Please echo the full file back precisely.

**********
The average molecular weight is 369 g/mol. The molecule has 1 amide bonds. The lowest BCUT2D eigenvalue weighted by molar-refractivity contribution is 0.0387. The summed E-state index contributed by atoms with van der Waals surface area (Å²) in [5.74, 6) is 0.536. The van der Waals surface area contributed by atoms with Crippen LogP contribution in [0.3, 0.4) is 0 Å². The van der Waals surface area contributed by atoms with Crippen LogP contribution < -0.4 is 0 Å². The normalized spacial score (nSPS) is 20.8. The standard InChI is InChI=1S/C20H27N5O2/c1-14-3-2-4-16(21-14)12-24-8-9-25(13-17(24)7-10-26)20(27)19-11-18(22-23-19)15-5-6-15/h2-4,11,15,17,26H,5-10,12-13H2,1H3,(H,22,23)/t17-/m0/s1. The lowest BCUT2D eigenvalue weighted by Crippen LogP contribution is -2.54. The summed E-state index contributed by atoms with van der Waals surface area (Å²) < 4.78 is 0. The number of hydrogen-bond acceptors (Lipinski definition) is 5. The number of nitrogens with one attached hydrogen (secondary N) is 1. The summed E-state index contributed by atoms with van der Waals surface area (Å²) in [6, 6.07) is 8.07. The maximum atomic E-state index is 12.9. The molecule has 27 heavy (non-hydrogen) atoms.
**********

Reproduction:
The average molecular weight is 369 g/mol. The molecule has 1 amide bonds. The lowest BCUT2D eigenvalue weighted by molar-refractivity contribution is 0.0387. The summed E-state index contributed by atoms with van der Waals surface area (Å²) in [5.74, 6) is 0.536. The van der Waals surface area contributed by atoms with Crippen LogP contribution in [0.3, 0.4) is 0 Å². The van der Waals surface area contributed by atoms with Crippen LogP contribution < -0.4 is 0 Å². The normalized spacial score (nSPS) is 20.8. The standard InChI is InChI=1S/C20H27N5O2/c1-14-3-2-4-16(21-14)12-24-8-9-25(13-17(24)7-10-26)20(27)19-11-18(22-23-19)15-5-6-15/h2-4,11,15,17,26H,5-10,12-13H2,1H3,(H,22,23)/t17-/m0/s1. The lowest BCUT2D eigenvalue weighted by Crippen LogP contribution is -2.54. The summed E-state index contributed by atoms with van der Waals surface area (Å²) < 4.78 is 0. The number of hydrogen-bond acceptors (Lipinski definition) is 5. The number of nitrogens with one attached hydrogen (secondary N) is 1. The summed E-state index contributed by atoms with van der Waals surface area (Å²) in [6, 6.07) is 8.07. The maximum atomic E-state index is 12.9. The molecule has 27 heavy (non-hydrogen) atoms.